Bio Basic Asia Pacific is providing PacBio Single Molecular RealTime (SMRT) sequencing for microbial whole genome sequencing to get a comprehensive view of the microbial genome.
SMRT Sequencing has long reads (average >15,000 bp, some reads >100,000 bp) and the highest consensus accuracy. It is especially helpful for genome de novo assembly. As we know, repetitive stretches of DNA are abundant and are one of the main technical challenges that hinder accurate sequencing and genome assembly efforts.
In the case of bacteria, the rRNA gene operon is often the largest region of repetitive sequence and range in size between 5 and 7 kb. Microbial whole genome sequencing by illumina HiSeq platforms utilizes sequencing by synthesis technology which islimited by its read length (50 to 300 bp), and as it requires PCR amplification of multiple DNA templates before sequencing which potentially increase base-composition bias.
With SMRT Sequencing on the Sequel System, there is no need to sacrifice quality for affordability when assembling bacterial genomes. Go well beyond draft-quality to achieve reference-quality assemblies, closing even the most repeat-dense and GC-rich genomes and resolving plasmids.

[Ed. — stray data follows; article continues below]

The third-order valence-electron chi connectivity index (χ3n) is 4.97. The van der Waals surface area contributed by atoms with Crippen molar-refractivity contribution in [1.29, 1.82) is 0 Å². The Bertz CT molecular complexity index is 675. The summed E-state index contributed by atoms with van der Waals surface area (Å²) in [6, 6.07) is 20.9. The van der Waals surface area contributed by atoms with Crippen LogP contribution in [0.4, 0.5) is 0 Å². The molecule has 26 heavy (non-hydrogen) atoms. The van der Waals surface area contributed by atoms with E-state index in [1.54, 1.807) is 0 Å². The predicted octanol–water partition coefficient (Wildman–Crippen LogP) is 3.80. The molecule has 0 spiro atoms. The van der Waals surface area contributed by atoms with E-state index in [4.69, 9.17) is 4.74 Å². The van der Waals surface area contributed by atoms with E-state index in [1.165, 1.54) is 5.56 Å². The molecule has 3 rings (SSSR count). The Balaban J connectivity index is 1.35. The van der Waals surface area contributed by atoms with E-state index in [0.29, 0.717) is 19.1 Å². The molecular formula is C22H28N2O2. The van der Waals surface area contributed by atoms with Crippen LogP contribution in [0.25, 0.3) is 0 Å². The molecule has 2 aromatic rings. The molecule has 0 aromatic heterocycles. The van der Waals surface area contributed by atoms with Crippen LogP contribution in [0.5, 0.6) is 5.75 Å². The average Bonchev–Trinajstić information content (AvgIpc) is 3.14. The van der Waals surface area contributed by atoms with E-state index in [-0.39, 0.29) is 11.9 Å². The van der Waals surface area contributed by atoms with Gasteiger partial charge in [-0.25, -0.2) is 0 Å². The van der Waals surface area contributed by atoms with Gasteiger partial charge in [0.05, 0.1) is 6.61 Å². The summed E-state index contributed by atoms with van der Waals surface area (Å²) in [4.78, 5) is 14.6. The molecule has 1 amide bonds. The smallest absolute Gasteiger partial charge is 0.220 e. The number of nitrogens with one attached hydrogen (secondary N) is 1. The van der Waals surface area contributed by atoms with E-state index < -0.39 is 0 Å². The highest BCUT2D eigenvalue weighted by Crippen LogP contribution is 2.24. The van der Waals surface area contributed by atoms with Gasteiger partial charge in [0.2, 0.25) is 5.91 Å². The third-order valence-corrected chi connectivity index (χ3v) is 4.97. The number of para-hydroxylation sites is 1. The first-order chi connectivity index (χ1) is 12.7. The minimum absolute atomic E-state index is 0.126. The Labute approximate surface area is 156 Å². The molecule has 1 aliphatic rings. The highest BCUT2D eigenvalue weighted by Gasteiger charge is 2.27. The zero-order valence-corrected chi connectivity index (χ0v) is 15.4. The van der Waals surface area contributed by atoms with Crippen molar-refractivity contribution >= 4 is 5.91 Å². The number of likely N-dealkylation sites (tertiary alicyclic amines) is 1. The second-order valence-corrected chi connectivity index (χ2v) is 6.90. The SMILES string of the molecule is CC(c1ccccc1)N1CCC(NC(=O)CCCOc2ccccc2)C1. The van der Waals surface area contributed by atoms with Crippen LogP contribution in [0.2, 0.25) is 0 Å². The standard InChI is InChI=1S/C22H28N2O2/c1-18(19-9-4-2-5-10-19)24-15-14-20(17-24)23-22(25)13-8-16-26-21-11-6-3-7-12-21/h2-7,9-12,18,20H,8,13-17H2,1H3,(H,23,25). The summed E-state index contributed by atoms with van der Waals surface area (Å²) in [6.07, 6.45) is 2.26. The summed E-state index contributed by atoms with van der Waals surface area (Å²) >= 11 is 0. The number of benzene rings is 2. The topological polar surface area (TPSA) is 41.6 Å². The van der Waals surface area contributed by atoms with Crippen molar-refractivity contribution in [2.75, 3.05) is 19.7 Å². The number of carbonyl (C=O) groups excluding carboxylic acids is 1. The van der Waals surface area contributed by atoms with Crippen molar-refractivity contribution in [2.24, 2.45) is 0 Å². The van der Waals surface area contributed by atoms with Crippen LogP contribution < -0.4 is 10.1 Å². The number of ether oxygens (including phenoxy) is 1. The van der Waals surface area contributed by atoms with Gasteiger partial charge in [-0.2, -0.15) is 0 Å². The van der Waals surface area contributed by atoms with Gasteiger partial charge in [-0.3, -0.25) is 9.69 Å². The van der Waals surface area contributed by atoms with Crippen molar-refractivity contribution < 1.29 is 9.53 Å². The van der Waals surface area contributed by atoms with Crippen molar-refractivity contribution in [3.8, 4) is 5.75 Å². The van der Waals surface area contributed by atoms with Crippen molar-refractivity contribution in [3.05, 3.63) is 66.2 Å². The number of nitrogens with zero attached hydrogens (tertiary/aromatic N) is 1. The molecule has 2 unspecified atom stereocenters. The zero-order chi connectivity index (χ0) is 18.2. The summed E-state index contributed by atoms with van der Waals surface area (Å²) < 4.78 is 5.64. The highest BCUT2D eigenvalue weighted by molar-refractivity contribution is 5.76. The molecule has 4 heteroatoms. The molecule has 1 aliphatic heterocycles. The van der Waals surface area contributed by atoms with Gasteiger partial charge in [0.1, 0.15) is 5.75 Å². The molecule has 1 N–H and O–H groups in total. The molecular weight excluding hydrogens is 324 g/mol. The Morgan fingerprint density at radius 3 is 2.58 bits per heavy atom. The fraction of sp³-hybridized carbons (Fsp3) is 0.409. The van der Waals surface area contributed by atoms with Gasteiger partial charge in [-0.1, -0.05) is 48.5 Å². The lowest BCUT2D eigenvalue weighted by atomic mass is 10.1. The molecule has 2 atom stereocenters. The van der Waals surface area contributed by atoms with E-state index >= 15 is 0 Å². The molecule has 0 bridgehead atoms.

The advantage of SMRT long reads, which can overcome the problem of abnormal GC and high duplication of microbial genomes, often assembled into a single contig.
Among all assemblies, the PacBio assembly recovered the highest number of core and virulence proteins, and housekeeping genes based on whole-genome multi locus sequence typing.
- Data quality control
- Genome Annotation
- Functional Annotation
- Comparative Genomics
- Evolutionary Analysis
(More upon request)
- Generate platinum-standard, closed reference genomes
- Affordably assemble gold-standard genomes
- Clarify the role of transposons, phage insertions, and other structural variants in the evolution of virulence.
- Recover plasmids to track drug resistance and transmission paths
Image source: Shi, C., Liu, Y., Huang, H., Xia, E.-H., Zhang, H.-B., & Gao, L.-Z.. (2015). Circular plot of transcriptome reads mapping of the C. sinensis var. assamica chloroplast genome. (Version 1). PLOS ONE. https://doi.org/10.1371/journal.pone.0059620.g005